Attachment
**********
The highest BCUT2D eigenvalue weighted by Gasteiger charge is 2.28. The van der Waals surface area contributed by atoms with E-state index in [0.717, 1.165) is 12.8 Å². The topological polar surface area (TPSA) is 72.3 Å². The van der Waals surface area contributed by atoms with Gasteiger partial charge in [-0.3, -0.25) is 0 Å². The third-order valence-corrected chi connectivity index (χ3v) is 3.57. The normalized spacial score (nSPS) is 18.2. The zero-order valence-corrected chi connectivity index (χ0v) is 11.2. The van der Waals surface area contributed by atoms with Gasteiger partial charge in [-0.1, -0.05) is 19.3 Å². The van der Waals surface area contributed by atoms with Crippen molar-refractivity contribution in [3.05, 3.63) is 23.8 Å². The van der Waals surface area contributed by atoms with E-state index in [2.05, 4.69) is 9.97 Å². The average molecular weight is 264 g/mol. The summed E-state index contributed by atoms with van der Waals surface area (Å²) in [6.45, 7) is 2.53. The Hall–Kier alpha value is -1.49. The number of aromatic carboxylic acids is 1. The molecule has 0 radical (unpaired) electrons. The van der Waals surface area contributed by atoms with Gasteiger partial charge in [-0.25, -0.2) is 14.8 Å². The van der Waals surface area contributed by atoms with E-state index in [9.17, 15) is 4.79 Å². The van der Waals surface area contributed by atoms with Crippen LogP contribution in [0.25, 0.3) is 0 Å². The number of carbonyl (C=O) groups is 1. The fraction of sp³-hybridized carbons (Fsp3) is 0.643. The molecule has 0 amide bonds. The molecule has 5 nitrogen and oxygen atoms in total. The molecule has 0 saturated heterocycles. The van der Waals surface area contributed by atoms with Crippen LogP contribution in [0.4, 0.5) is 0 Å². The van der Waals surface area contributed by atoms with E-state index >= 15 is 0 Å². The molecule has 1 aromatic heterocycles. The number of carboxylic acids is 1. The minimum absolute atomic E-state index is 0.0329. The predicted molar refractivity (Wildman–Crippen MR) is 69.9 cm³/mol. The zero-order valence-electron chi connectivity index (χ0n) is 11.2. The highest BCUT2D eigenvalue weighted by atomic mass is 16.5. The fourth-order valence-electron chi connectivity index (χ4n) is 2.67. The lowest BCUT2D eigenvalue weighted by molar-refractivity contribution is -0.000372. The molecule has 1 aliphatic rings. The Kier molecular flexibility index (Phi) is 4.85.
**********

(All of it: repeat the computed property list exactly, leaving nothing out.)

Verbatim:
The highest BCUT2D eigenvalue weighted by Gasteiger charge is 2.28. The van der Waals surface area contributed by atoms with E-state index in [0.717, 1.165) is 12.8 Å². The topological polar surface area (TPSA) is 72.3 Å². The van der Waals surface area contributed by atoms with Gasteiger partial charge in [-0.3, -0.25) is 0 Å². The third-order valence-corrected chi connectivity index (χ3v) is 3.57. The normalized spacial score (nSPS) is 18.2. The zero-order valence-corrected chi connectivity index (χ0v) is 11.2. The van der Waals surface area contributed by atoms with Gasteiger partial charge in [-0.1, -0.05) is 19.3 Å². The van der Waals surface area contributed by atoms with Crippen molar-refractivity contribution in [3.05, 3.63) is 23.8 Å². The van der Waals surface area contributed by atoms with E-state index in [2.05, 4.69) is 9.97 Å². The average molecular weight is 264 g/mol. The summed E-state index contributed by atoms with van der Waals surface area (Å²) in [6.45, 7) is 2.53. The Hall–Kier alpha value is -1.49. The number of aromatic carboxylic acids is 1. The molecule has 0 radical (unpaired) electrons. The van der Waals surface area contributed by atoms with Gasteiger partial charge in [-0.25, -0.2) is 14.8 Å². The van der Waals surface area contributed by atoms with E-state index in [9.17, 15) is 4.79 Å². The van der Waals surface area contributed by atoms with Crippen LogP contribution in [0.25, 0.3) is 0 Å². The number of carbonyl (C=O) groups is 1. The fraction of sp³-hybridized carbons (Fsp3) is 0.643. The molecule has 0 amide bonds. The molecule has 5 nitrogen and oxygen atoms in total. The molecule has 0 saturated heterocycles. The van der Waals surface area contributed by atoms with Crippen LogP contribution in [0.4, 0.5) is 0 Å². The van der Waals surface area contributed by atoms with E-state index >= 15 is 0 Å². The molecule has 1 aromatic heterocycles. The number of carboxylic acids is 1. The minimum absolute atomic E-state index is 0.0329. The predicted molar refractivity (Wildman–Crippen MR) is 69.9 cm³/mol. The zero-order valence-electron chi connectivity index (χ0n) is 11.2. The highest BCUT2D eigenvalue weighted by atomic mass is 16.5. The fourth-order valence-electron chi connectivity index (χ4n) is 2.67. The lowest BCUT2D eigenvalue weighted by molar-refractivity contribution is -0.000372. The molecule has 1 aliphatic rings. The Kier molecular flexibility index (Phi) is 4.85.